Who doesn’t love a pebble? Find one on a beach and it’s hard to resist throwing it in the water, especially the flat, thin ones ideal for skimming. What I’ve rarely thought about, though, is how that piece of stone happened to end up there, nicely smoothed and rounded on the beach. So this post is about just that.
I recently spent a few days with my family in Budleigh Salterton, a small coastal town in East Devon, to recharge the batteries over the half term holidays. Budleigh’s pebbly beach shelves steeply into the sea and at its western end red cliffs rise up. It is one of my favourite spots to sit and ponder, and on this visit I went to have a look the cliffs.
These rise up to about 50m or so, and I discovered they’re made up from two distinct rock types. The top half, below more recent gravels, is a thick band of red mudstone deeply eroded in places to give some wonderful shadow and texture. It glows yellow-orange in the morning and evening, quite a sight against the beach and sea.
Below this and making up the bottom half of the cliff is something totally different. Pebbles. Or rather, to use its proper term, a conglomerate, a rock composed of pebbles within sands and silts. As I looked up at this huge layer I realised that these pebbles were the source of the beach I was stood on, and this made me think- how did it form; how old is it; and where (and from what) did all those pebbles come from? Putting on the geologist’s hat I last wore at university I decided to delve a little. So here, give or take, is the story of a Budleigh Salterton pebble, and with it something of the story of the planet we live on.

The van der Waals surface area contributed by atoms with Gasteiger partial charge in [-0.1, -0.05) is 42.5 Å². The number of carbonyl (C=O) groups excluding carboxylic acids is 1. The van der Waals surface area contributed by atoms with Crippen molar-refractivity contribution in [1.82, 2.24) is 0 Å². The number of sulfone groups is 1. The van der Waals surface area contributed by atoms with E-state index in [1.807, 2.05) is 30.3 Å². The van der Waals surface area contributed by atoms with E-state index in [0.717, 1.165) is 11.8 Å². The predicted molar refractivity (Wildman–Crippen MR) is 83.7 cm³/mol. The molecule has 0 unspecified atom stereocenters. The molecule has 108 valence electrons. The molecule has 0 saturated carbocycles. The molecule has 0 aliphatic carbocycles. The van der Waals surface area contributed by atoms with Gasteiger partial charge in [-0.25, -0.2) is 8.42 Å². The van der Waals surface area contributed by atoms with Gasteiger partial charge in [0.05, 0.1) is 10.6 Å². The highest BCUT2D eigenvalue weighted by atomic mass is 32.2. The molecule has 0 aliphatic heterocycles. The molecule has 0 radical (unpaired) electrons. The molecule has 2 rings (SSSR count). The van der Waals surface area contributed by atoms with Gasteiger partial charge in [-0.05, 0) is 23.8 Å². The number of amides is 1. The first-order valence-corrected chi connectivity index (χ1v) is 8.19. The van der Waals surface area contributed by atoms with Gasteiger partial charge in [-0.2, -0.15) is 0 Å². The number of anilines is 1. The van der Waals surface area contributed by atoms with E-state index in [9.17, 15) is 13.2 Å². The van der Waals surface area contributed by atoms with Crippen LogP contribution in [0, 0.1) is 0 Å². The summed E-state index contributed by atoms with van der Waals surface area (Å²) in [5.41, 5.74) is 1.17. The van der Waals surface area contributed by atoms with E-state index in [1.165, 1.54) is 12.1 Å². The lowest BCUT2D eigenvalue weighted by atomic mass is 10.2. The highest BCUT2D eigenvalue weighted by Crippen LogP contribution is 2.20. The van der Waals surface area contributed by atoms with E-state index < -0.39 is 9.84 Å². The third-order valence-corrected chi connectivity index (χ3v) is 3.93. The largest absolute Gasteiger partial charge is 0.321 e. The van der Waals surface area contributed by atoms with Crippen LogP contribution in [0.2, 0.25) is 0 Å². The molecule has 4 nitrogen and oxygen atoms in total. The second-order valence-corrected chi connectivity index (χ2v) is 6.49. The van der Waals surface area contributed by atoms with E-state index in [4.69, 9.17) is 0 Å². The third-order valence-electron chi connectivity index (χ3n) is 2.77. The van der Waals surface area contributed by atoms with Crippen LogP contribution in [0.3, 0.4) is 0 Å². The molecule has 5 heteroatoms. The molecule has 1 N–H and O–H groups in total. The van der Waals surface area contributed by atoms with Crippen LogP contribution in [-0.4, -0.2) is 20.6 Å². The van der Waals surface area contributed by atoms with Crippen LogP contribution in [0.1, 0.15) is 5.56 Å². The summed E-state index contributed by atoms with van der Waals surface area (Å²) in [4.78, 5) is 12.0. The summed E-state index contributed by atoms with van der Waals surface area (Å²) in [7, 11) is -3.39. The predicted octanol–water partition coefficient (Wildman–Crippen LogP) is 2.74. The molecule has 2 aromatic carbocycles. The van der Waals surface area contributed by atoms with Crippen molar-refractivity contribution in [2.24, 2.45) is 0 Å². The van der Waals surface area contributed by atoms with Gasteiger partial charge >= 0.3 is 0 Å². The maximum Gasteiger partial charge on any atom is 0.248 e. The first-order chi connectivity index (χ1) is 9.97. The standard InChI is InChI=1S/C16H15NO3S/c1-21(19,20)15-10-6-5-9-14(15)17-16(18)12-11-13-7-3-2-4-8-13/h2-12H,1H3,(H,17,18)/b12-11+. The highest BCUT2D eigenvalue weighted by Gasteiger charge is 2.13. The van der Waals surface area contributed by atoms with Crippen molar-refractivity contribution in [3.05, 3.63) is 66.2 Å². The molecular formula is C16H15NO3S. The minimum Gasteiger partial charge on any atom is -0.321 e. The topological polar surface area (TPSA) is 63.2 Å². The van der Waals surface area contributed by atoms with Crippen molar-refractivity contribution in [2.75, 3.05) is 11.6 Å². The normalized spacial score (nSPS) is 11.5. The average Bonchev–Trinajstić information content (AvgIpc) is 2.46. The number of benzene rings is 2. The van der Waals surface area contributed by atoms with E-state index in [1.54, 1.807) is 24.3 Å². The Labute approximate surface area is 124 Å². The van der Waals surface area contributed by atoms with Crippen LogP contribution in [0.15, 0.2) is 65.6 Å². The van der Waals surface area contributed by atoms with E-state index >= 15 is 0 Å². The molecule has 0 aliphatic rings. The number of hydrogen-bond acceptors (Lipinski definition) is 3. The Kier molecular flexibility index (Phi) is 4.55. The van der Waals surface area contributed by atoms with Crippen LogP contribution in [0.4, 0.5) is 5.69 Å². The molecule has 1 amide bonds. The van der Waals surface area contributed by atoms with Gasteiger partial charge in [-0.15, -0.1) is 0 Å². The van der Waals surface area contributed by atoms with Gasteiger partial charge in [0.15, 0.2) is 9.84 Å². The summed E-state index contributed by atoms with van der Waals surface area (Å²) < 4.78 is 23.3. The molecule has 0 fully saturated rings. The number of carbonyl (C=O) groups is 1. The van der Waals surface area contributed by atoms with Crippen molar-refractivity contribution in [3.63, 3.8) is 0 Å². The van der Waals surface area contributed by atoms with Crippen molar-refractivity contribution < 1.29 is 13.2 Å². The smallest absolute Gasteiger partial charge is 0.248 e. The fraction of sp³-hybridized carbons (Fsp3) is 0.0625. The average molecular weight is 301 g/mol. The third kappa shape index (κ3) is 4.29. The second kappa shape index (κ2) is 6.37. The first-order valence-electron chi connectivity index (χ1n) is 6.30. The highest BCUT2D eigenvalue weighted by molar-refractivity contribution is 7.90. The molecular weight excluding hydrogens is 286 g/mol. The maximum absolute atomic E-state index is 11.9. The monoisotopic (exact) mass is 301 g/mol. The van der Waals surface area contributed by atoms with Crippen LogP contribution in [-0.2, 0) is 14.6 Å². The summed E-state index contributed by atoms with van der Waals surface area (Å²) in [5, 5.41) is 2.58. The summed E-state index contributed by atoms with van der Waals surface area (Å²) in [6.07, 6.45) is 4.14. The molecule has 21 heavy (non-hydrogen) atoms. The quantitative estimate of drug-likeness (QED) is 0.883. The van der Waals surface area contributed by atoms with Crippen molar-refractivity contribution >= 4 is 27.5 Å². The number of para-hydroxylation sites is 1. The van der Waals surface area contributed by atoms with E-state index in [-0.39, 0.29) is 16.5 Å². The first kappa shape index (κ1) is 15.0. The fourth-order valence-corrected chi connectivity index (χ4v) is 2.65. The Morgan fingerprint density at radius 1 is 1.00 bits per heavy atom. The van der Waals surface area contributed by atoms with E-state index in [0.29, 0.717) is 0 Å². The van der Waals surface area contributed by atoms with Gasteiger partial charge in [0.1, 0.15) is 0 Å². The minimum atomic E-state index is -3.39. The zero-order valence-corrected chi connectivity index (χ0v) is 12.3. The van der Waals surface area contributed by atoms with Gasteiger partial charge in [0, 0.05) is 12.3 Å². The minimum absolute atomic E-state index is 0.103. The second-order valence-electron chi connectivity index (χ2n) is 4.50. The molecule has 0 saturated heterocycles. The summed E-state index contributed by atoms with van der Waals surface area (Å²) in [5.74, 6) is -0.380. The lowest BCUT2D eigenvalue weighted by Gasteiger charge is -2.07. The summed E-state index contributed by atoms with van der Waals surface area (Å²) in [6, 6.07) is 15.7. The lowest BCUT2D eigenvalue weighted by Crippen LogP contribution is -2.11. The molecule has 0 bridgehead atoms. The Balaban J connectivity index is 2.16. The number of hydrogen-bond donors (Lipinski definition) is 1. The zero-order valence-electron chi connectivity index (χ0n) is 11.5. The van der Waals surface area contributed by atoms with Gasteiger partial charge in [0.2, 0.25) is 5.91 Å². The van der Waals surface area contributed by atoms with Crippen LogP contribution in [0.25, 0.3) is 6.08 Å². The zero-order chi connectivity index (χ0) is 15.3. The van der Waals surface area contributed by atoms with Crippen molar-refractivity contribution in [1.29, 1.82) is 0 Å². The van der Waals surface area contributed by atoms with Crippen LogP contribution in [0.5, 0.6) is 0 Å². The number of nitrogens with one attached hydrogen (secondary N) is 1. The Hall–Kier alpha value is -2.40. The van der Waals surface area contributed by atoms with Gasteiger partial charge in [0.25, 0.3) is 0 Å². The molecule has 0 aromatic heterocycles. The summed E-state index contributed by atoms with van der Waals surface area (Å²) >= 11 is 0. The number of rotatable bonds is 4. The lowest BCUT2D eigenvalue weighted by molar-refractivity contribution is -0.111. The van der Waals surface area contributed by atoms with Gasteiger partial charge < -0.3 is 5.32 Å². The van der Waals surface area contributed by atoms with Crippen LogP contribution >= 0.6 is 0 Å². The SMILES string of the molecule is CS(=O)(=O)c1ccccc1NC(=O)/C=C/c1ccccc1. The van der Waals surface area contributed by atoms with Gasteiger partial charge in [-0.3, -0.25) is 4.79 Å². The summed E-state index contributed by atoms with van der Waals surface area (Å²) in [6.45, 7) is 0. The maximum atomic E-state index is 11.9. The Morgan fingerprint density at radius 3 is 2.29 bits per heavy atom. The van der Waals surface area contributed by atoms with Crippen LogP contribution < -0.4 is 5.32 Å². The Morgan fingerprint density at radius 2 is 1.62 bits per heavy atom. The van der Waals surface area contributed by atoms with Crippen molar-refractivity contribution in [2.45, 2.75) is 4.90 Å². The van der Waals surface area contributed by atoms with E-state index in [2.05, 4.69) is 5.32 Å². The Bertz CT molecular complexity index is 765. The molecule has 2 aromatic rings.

The conglomerate I discovered is called the Budleigh Salterton Pebble Bed. It dates to the Triassic Period about 200–250 million years ago, just around the time the dinosaurs first appeared. They formed in large rivers and flash floods across the deserts of the ancient supercontinent of Pangea, rocks being carried by water from mountains somewhere around modern Normandy and Brittany which bounded the Pangean deserts of Devon. They were tumbled and rounded into pebbles as they moved. The mountains were thrust up millions of years before in the Ordovician Period, somewhere around 450 million years ago. It’s the erosion of these mountains from which the rocks which formed my Budleigh pebble emerged.
The pebbles themselves are made from a stone known as quartzite. This is a type of metamorphic rock, meaning it’s a rock whose structure has been changed by heat and pressure. In this case, it happened when the Ordovician mountain building took place, with two geological plates coming together and squashing the rocks in between, some being lifted thousands of metres to form mountains. But what kind of rock is the starting point for quartzite? Quartzites come from sandstones, the ones in my Budleigh pebble laid down in an ancient ocean which we know from the fossils from these strata in northern France.
Before this the quartz obviously came from somewhere too, and eventually going back to volcanic activity, but that’s another story. So my Budleigh Salterton pebble was an ancient ocean floor, was lifted up into a mountain, eroded and rolled by a huge river flowing into the arid desert of a supercontinent becoming part of a massive bed of pebbles. These bound together into rock, and we’re eventually exposed at the surface again becoming a beach I enjoy visiting. Quite a story for a small, unassuming stone which makes a nice sploosh as it hits the water.
So next time you pick up a pebble, look at it and think about where it might have come from. It’s an amazing thing. Like my Budleigh pebble, it could contain a story half a billion years in the making.
See also: for a different look at Budleigh Salterton see Swimming in the Sea
How to get there: Budleigh Salterton is on the East Devon coast. A large pay & display car park at the east end of the beach has the postcode EX9 6JD.
Safety warning: cliffs are dangerous places and the ones at Budleigh Salterton have problems with falling rocks. When I visited there was fencing, signs and slumped material in places at the bottom of the cliff faces making it pretty clear they’re eroding and unstable. I only looked from a safe distance on the beach.